Science fiction has often shaped much of what becomes reality in the future. Mark Twain’s science fiction story entitled From The London Times was the first to introduce a technology concept that would later become a major necessity for humanity: “The Internet”. More recently, Star Trek has become a cult in the minds of its viewers not only inspiring virtues of honor, loyalty and civic duty but also becoming a mirror for future innovations.
Last year Scanadu, a startup developing transformative ideas for healthcare, developed a prototype scanner. When placed at the temple, the scanner reads blood pressure, breathing and stress levels, and then transmits the data via Bluetooth to a smart phone for sharing with a doctor. The device, inspired by the iconic “Star Trek” tricorder, is turning heads, and the company recently announced $10.5 million in funding from multiple investors to help produce a commercial version.
But this is not the only area where mobility is impacting healthcare. Remote health monitoring generated $10.01 billion globally in 2010, and this is just the beginning as healthcare mobility becomes more prevalent everyday. Today, chronic health conditions such as diabetes, cardiac conditions and asthma are successfully treated with home monitoring using mobile technology, according to a research report by Berg Insight.
Mobile healthcare: The prognosis of the future
The growing usage of mobility in healthcare can broadly be attributed to two major factors – industry challenges and rapid advancements in mobile technology. The healthcare industry across the globe is facing increasing costs, stringent regulatory environment, declining profitability and rising need for quality care. Mobile Healthcare is answering to most, if not all, challenges by making healthcare organizations to be lean, accurate, agile and more responsive to market demand. A study jointly commissioned by Telenor and Boston Consulting Group titled “Socio-Economic Impact of mHealth,” reveals two salient facts: One, 30% of smart phone users is expected to use “wellness apps” by 2015 and secondly smart phone is the most popular device among doctors since the stethoscope.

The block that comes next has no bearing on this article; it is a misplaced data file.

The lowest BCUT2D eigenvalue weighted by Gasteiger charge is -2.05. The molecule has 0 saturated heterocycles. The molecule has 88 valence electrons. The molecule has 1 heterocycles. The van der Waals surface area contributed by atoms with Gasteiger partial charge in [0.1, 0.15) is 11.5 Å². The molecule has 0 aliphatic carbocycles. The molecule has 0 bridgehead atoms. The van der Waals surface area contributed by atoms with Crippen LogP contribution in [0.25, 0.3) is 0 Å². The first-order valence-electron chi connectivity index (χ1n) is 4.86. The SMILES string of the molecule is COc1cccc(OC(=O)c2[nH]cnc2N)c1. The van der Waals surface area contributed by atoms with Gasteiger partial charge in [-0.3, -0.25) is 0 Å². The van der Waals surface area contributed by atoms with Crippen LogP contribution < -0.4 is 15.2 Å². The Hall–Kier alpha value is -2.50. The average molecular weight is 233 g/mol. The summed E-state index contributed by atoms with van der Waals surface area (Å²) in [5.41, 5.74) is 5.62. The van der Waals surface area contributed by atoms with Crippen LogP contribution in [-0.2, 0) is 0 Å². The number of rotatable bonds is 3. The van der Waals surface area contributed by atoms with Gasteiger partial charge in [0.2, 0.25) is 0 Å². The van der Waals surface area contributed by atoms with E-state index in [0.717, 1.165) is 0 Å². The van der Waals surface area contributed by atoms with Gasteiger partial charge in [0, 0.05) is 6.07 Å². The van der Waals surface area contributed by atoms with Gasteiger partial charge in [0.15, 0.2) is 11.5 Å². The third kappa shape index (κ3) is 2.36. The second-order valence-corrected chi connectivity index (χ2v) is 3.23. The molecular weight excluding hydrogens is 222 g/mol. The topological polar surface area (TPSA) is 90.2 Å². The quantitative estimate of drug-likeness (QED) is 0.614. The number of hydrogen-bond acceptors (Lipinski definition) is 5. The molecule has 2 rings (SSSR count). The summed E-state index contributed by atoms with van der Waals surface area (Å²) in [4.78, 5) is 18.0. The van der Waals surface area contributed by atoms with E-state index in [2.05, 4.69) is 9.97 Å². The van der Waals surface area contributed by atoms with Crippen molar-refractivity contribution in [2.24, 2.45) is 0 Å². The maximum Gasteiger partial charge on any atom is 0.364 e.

Mobility is soon becoming an integrated part of patient care, community care, emergency care, clinical collaboration, workforce management and hospital administration. The benefits of mobile health solutions are becoming apparent to caregivers. 85% of hospitals are embracing BYOD and 70% of healthcare provider organizations use mobile devices to access EMRs. Consumers, on the other hand, are showing greater preferences to mobile medical devices and healthcare apps because of the convenience, affordability and the timely medical assistance it offers to them at the point of need. It’s therefore increasingly important for providers to have an all-inclusive mobility strategy.
Appification of healthcare
Several studies suggest that we have passed the seminal moment in the “appification” of healthcare. . Today, doctors use apps for instant patient access, track patient history and as an electronic stethoscope. They have complete access to mobile electronic medical records. Consumers use apps like Symcat, a mobile symptom checker which promises to be more accurate than google search or MediSafe a cloud-based pillbox app that reminds you to take your medication—and notifies loved ones if you don’t. And this is just getting started!
Your phones will never have the power to cure cancer but if mobility in healthcare can make medicine cheaper, more accessible and more personal it will free the necessary but scarce resources for the life-enhancing drugs of the future.
That’s an opportunity we cannot let go of!
Learn more about one of SAP for Healthcare’s innovative solutions to support collaborative care delivery at www.carecircles.com